Travel advisors continue to find value in third-party shore excursions


A flat tire. A medical situation. A tour that runs overtime. Any of these delays could prevent a shore excursion operator from returning guests on time to a port of call and risk the ship departing without them.

That’s what happened last month when a group of eight missed the last tender to the Norwegian Dawn during a 21-day cruise up the coast of Africa.

While on the island nation of Sao Tome and Principe, an independent tour ran late, leading the guide to return guests to port after the 3 p.m. all-aboard time. Despite attempts by the tour operator to convince the captain to send the tender back, the ship left without them.

The passengers traveled through more than a half-dozen countries hoping to meet the ship during a port call in Banjul, Gambia. That call was canceled due to weather, so the group eventually reunited with the ship in Dakar, Senegal, seven days after being left behind.

The event caused a flurry of media attention, but travel advisors and consortia leaders said they are still confident about working with independent vendors.

“In their contract, they have to guarantee to get everyone back on time,” said Pam Jarvis, director of cruise programs for Travel Leaders Network. “We wouldn’t work with them if they said, ‘Well, we’ll try.’ That’s not going to work for us. I can say, hand on heart, I don’t think we’ve ever had anybody left behind.”

Travel advisors have long worked with independent operators, ones they say guarantee returning guests to the ship on time or covering guests’ expenses if they have to meet the ship at the next port of call.

It’s a policy that does not differ from that of most cruise line excursions: They also guarantee that the ship will not leave guests behind, or if it has to, that the cruise line will arrange for them to get to the next port.

The difference is that most cruise lines do not pay commission on third-party tours, and guests often look for higher-quality experiences than what cruise lines offer, said Tom Baker, president of Cruise Center in Houston.

“Most of my clients do not like organized ship excursions and expensive tours, so the argument that this is the only way to go is B.S.,” he said via email, adding that he books with vendors including Abercrombie & Kent, Shore Excursions Group, known guides and destination management companies.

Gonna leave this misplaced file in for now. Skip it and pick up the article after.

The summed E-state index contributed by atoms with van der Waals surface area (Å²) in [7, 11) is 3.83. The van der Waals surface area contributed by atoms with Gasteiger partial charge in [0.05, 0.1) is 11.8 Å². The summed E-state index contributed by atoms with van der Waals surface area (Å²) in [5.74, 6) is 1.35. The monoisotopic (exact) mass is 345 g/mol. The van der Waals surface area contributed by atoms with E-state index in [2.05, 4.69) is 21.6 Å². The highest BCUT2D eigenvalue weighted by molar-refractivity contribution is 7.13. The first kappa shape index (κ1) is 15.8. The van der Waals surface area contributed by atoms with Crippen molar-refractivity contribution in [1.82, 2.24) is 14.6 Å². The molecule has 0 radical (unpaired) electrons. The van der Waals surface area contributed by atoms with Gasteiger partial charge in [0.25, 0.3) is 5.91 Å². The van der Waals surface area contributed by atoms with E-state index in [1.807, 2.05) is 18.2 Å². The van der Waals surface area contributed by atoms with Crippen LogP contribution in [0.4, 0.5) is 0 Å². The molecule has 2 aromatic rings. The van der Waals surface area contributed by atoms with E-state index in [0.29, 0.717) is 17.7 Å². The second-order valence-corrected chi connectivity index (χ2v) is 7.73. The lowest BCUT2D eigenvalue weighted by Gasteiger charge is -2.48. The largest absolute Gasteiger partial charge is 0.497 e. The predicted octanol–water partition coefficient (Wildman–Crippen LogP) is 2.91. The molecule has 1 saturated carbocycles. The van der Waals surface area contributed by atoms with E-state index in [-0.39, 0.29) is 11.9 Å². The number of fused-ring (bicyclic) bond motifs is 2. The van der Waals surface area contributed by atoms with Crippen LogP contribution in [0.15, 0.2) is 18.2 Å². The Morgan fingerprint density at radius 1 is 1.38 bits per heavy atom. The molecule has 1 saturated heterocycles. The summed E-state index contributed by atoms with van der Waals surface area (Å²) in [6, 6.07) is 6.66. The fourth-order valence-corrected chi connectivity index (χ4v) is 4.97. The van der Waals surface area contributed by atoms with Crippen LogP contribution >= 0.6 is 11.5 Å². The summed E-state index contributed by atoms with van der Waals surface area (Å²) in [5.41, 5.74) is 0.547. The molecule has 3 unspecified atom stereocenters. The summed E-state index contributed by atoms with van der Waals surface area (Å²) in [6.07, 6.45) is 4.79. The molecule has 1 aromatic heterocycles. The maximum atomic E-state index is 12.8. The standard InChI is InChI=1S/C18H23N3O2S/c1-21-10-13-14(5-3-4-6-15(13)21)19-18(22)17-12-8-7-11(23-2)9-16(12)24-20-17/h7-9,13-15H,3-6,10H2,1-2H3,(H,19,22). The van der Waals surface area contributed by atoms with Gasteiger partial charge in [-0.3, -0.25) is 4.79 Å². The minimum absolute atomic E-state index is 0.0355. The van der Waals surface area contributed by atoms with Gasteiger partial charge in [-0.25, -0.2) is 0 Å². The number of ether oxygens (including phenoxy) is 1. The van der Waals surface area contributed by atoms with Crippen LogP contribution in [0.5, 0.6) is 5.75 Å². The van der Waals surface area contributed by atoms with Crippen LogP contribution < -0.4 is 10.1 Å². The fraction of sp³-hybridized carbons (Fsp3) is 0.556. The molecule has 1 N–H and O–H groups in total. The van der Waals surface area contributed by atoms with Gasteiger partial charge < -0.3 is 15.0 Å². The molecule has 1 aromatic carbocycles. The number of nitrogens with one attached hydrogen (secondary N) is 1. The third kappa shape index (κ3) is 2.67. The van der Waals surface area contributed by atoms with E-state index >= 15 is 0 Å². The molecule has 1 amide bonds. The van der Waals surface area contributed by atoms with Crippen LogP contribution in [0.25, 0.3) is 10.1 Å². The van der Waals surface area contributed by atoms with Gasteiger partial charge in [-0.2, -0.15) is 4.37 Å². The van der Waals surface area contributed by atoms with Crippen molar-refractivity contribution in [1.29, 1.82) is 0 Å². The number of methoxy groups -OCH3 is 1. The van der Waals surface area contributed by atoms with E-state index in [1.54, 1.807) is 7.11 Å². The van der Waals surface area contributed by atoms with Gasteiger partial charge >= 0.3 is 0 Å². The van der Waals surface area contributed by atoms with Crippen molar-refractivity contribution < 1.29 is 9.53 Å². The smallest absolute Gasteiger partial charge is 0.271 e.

“My vendors have never been late to a ship and clients have made their departures on time.”

To avoid potential issues, verification of excursion providers is ongoing, whether by agencies or their consortia or host, making it easier for members to book third-party excursions with vetted providers.

Once cruising restarted during the pandemic, Jarvis said, Travel Leaders vetted both new and previous excursion vendors for its Distinctive Voyages product.

Travel Leaders hosted panels of its executives to discuss the vendors, who were also interviewed and assessed, before ultimately partnering with Shore Excursions Group and Project Expedition.

Venture Ashore, which launched in 2022, is a mashup of the reincarnated ShoreTrips, one of the most well-known independent excursion companies before it folded in the early days of the pandemic, and Cruising Excursions in the U.K. Both of these were acquired by Hornblower Group. Venture Ashore said it has partnerships with several agency groups, including Ensemble and Nexion.

Rinat Glinert, COO of Venture Ashore, said the brand has a back-to-ship guarantee and takes into consideration port conditions, holidays, traffic and ship arrivals and departures during the initial planning of experiences. The day of the tour, guides stay in touch with Venture Ashore to communicate about weather and other conditions.

“We operate in over 500 destinations. We carry tens of thousands of people every year. We’ve never left anyone behind, and I think that really speaks to the work that we put into it ahead of time. That’s why customers come to us,” Glinert said.

John Chernesky, Norwegian Cruise Line’s senior vice president of sales, said that if one of the excursions booked through the line is running late, “we will do our best to wait for the group to return, within reason, as there are a number of factors that determine our sail-away time, including the ability to deliver the planned itinerary our guests expect.”

That higher likelihood of a ship waiting for guests booked on its own excursions leads some advisors to favor those tours, at least in regions where the advisor lacks relationships with local vendors.

Such is the case for Valerie Scope, owner and travel advisor of Sea Our Style Travel in the West Palm Beach area. She focuses on cruises in the Caribbean, Mexico and Alaska, and she uses Shore Excursions Group and other independent vendors with whom she’s built a relationship. But if she is booking a client in Europe, Australia or New Zealand, where she doesn’t have experience with operators, she’ll recommend guests take excursions offered by the cruise line.

“I just can’t verify all that by the time I’m booking the trip,” she said of the quality of the guest experience and guarantees that clients will be returned to the ship on time.

In the weeks following the NCL incident, she expected her clients to raise concerns about third-party tours returning them to a ship on time but none have brought it up, she said.

“Maybe people are discussing it, but not necessarily with me,” she said. “I sort of expected that it would come up, but nothing did.”

Courtesy of Travel Weekly

woman reading a map in front of a cruise ship